The “vanishing follicle” in women with low number of developing follicles during assisted reproduction

Johnny S. Younis, Shiran Yakovi, Ido Izhaki, Sami Haddad, Moshe Ben-Ami

Research output: Contribution to journalArticlepeer-review

Abstract

Objective To investigate the occurrence of the “vanishing follicle” phenomenon in women with low number of developing follicles in assisted reproduction. Study design Women with ≤ 6 follicles on the day of hCG administration with ≥ 14 mm diameter were prospectively studied. Primary outcome measures were disappearance of ≥14 mm and all-diameter follicles on the day of oocyte pick-up compared to the day of hCG administration. Results Among the 120 women recruited, 95 were found eligible and completed the study. The “vanishing follicle” phenomenon occurred in 3.1% (95% confidence level: 0.7%–9.0%) and 18.9% (95% confidence level: 11.6%–28.3%) of cases affecting ≥14 mm and all-diameter follicles, respectively. In all cases, mid-late follicular serum LH and P levels remained within normal follicular phase range and trans-vaginal scan did not show signs of ovulation. Markedly, the main significant difference between the study and control groups in the ≥14 mm follicle group was serum E 2 level on the day of hCG administration; median (Interquartile range), corresponding to 395 (382.0–405.5) versus 823.0 (544.5–1291.0) pg/mL, respectively (P = 0.04). The same trend was encountered in all-diameter vanishing follicles group but it did not reach significance. Interestingly, in all-diameter vanishing group, chronic smoking and the P/E 2 ratio on the hCG day were significantly higher than controls. Post hoc multiple logistic regression analysis of data in accordance with the Bologna criteria reveled that antral follicle count was found to significantly affect the development of the “vanishing follicle” phenomenon. Conclusions The “vanishing follicle” phenomenon occasionally occurs in women with low number of developing follicles during assisted reproduction with no signs of ovulation. Our preliminary findings suggest that this phenomenon may be related to exhausted ovarian reserve however, an early-unrecognized LH elevation could not be ruled out.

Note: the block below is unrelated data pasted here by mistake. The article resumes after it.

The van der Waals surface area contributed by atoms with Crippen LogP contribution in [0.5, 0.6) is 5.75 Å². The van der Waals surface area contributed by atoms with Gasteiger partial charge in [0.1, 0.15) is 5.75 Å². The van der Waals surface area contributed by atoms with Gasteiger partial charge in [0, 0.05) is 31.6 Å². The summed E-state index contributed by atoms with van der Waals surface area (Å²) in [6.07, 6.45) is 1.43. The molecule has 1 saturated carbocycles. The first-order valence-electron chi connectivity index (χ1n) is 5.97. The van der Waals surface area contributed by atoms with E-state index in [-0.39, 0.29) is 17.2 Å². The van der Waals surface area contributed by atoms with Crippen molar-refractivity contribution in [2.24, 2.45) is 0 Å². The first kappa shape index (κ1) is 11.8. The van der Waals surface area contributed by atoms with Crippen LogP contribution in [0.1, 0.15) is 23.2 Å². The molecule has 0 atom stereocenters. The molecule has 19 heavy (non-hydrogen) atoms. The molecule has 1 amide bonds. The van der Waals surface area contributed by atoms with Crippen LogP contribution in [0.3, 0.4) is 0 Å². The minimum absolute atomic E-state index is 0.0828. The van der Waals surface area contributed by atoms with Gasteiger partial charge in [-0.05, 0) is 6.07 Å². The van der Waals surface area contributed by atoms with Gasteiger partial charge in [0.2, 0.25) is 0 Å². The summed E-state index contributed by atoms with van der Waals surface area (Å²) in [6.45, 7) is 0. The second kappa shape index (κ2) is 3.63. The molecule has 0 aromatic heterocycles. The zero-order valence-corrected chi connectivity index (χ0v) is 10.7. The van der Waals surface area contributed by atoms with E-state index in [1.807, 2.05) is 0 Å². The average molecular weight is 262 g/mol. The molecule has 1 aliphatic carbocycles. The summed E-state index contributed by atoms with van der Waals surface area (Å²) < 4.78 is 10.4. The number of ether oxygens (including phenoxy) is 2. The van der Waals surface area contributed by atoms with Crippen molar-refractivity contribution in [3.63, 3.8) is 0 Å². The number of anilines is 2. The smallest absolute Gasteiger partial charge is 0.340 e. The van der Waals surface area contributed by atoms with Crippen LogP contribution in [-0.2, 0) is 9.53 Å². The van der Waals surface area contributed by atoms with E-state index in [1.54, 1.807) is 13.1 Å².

Original languageEnglish
Pages (from-to)6-11
Number of pages6
JournalEuropean Journal of Obstetrics and Gynecology and Reproductive Biology
Volume220
DOIs
StatePublished - Jan 2018

Bibliographical note

Publisher Copyright:
© 2017 Elsevier B.V.

Keywords

  • Assisted reproduction
  • Controlled ovarian hyperstimulation
  • Folliculogenesis
  • Ovarian reserve
  • Steroidogenesis
  • Vanishing follicle

ASJC Scopus subject areas

  • Obstetrics and Gynecology
  • Reproductive Medicine

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